I’ve learned the hard way to dress modestly in New York

Men like Harvey Weinstein are everywhere. But women across the globe are finding their voice

‘We put on our armour, we brush it off, we avert eyes, we occasionally confront. Mostly, we pretend it isn’t happening.’ Photograph: iStock

‘We put on our armour, we brush it off, we avert eyes, we occasionally confront. Mostly, we pretend it isn’t happening.’ Photograph: iStock

 

It has been a tough week to be a woman. Since the moment The New York Times and New Yorker reports about Harvey Weinstein emerged, the media has been dominated by coverage of his monstrous crimes.

By the hour they come, more and more women speaking up about the sexual harassment and assault they have endured. It is disgusting but it is not shocking. This particular kind of criminal behavior exists everywhere. From casual, inappropriate comments to leering to harassment to groping, assault, and rape. The #Metoo movement is a staggering mix of heartbreak and hope among those of us who have suffered.

Life as a woman in New York is an assault course. Take a simple example, like walking down the street to get a cup of coffee. First, you evaluate the situation. Do I walk past that building site and have sexual comments shouted at me, or do I cross the street and be leered at on the footpath by some random dude? Do I stop when a man says something menacing, or do I raise my middle finger and keep walking?

Sexual harassment is a daily occurrence here. Sometimes it’s a catcall, or a seedy comment; those are the good days. Then there’re days when a man will try something at an ATM, or corner you on the street. It’s like a scale of harassment, going up or down depending on the severity of the incident, a seismic monitoring of bodily violation.

Generally, what we do here in New York is learn to laugh it off or joke about it. If we don’t, if we stop and think about what it feels like to be objectified and leered at every time we step outside, women would collectively fall into puddles of their own tears.

#MeToo

Personally, I vacillate between no eye-contact with a loud, firm, “no,” and a stare-into-the-eyes “not today, mother***er”. It depends on the day. It depends on my mood. It depends on how much I’ve been subjected to that day.

Sexual harassment is particularly prevalent on the subway. There are public notices with drawings of stick people rubbing against other stick people and a big red line through it. It says a lot about a place if you have to explicitly tell people not to grope someone on their way to work.

The question here is never “have you seen a subway masturbator”, the question is “how many times have you seen one?” In the past, I’ve frozen, silent, in fear, or changed subway car at the next stop. There are heroes sometimes, like the woman who filmed a man rubbing his crotch under his bag. She unleashed a fantastic flurry of cursing rage at him, forcing him off the train.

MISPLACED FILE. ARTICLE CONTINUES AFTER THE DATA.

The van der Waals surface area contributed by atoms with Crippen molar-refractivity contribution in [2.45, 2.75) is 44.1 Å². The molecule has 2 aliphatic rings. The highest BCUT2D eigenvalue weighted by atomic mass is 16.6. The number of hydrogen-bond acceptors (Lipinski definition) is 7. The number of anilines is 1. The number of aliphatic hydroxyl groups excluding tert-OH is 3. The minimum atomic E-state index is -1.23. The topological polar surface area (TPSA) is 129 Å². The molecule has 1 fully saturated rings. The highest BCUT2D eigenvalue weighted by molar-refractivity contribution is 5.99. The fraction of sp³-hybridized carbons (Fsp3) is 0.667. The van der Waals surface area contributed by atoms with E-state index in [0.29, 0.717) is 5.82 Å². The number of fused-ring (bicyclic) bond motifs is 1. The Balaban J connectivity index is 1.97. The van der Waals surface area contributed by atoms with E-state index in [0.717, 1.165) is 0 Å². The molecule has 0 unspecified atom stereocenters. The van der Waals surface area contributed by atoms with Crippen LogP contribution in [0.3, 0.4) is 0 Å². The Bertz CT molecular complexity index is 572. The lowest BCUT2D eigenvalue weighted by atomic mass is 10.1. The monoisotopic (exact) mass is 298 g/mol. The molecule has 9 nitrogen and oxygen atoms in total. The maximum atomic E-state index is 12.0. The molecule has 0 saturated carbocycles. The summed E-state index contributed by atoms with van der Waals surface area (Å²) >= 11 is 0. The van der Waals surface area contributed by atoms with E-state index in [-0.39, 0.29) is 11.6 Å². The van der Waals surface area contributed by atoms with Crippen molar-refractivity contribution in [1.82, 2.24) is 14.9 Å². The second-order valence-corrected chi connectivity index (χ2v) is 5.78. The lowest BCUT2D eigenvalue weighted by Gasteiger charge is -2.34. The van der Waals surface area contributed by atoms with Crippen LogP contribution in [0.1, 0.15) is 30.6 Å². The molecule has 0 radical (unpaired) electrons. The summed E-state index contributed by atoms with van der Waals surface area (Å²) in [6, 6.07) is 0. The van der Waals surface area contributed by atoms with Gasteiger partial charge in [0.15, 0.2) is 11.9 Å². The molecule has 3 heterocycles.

I don’t wear skirts any more. I tried it again this summer, thinking, “to hell with this, I’m doing it”. It lasted one day. I have long legs, I’m 5’11. Exposed skin equals risk for me. Let me be clear: I have to choose my wardrobe every day to reduce my risk of sexual harassment. I purposely dress modestly in New York because I’ve learned the hard way that any bit of skin is open season for any slimebag who feels like he has ownership over me or simply wants to flex his power.

So what do we do? We put on our armour, we brush it off, we avert eyes, we occasionally confront. Mostly, we pretend it isn’t happening because if we stop and think about it for five minutes, what it really means to be objectified and harassed every day, we wouldn’t leave our apartments.

I’ve never been able to figure out why it’s particularly bad in New York. There are almost 9 million people in this city. That’s a whole lot of different attitudes about how women should be treated melted into one pot. As a woman approaching 40, I’m at platinum level with experience of constant sexual harassment. Simply by a measure of the length of time I’ve been here, I have been subjected to all kinds of everything.

Men like Harvey Weinstein are everywhere. As women across the globe are finding their voices, every basic misogynist clutching to the last gasps of patriarchal power is kicking and screaming, throwing a collective tantrum.

As an emigrant, I often feel lonely, far from home, away from my tribe. If I can glean anything from these awful truths finally coming out, it’s that I feel as sense of solidarity across oceans and continents. When I walk down the street tomorrow, I’ll know that the secret whispers women have shared with each other to keep ourselves safe are out. There is still darkness, but maybe now we can step out of the shadows.

Lisa Tierney-Keogh is an Irish playwright who has been living in New York City since 2010. She tweets @lisatk

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